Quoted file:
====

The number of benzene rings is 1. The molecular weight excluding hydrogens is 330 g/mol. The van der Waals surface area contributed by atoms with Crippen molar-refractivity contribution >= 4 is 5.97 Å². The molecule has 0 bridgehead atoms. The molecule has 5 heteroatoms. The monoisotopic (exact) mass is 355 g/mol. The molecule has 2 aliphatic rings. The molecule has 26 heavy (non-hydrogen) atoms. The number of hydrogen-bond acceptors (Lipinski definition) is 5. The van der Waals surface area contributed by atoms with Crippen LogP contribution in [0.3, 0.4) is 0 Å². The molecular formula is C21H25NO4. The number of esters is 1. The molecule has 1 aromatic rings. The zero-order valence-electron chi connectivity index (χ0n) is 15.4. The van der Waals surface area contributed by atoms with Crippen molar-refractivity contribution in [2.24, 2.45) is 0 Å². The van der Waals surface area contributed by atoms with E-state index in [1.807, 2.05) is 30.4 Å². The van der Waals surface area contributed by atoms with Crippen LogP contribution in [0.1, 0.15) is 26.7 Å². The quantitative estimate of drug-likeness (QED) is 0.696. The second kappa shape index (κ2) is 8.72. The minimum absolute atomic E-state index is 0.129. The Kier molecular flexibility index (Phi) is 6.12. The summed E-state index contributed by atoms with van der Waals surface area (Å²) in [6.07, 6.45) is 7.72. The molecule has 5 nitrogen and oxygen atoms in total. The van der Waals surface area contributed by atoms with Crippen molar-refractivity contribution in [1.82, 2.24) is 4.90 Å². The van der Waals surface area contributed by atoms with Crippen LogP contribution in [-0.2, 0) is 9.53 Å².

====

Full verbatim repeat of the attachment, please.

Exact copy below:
The number of benzene rings is 1. The molecular weight excluding hydrogens is 330 g/mol. The van der Waals surface area contributed by atoms with Crippen molar-refractivity contribution >= 4 is 5.97 Å². The molecule has 0 bridgehead atoms. The molecule has 5 heteroatoms. The monoisotopic (exact) mass is 355 g/mol. The molecule has 2 aliphatic rings. The molecule has 26 heavy (non-hydrogen) atoms. The number of hydrogen-bond acceptors (Lipinski definition) is 5. The van der Waals surface area contributed by atoms with Crippen LogP contribution in [0.3, 0.4) is 0 Å². The molecular formula is C21H25NO4. The number of esters is 1. The molecule has 1 aromatic rings. The zero-order valence-electron chi connectivity index (χ0n) is 15.4. The van der Waals surface area contributed by atoms with Crippen molar-refractivity contribution in [2.24, 2.45) is 0 Å². The van der Waals surface area contributed by atoms with E-state index in [1.807, 2.05) is 30.4 Å². The van der Waals surface area contributed by atoms with Crippen LogP contribution in [0.1, 0.15) is 26.7 Å². The quantitative estimate of drug-likeness (QED) is 0.696. The second kappa shape index (κ2) is 8.72. The minimum absolute atomic E-state index is 0.129. The Kier molecular flexibility index (Phi) is 6.12. The summed E-state index contributed by atoms with van der Waals surface area (Å²) in [6.07, 6.45) is 7.72. The molecule has 5 nitrogen and oxygen atoms in total. The van der Waals surface area contributed by atoms with Crippen molar-refractivity contribution in [1.82, 2.24) is 4.90 Å². The van der Waals surface area contributed by atoms with Crippen LogP contribution in [-0.2, 0) is 9.53 Å².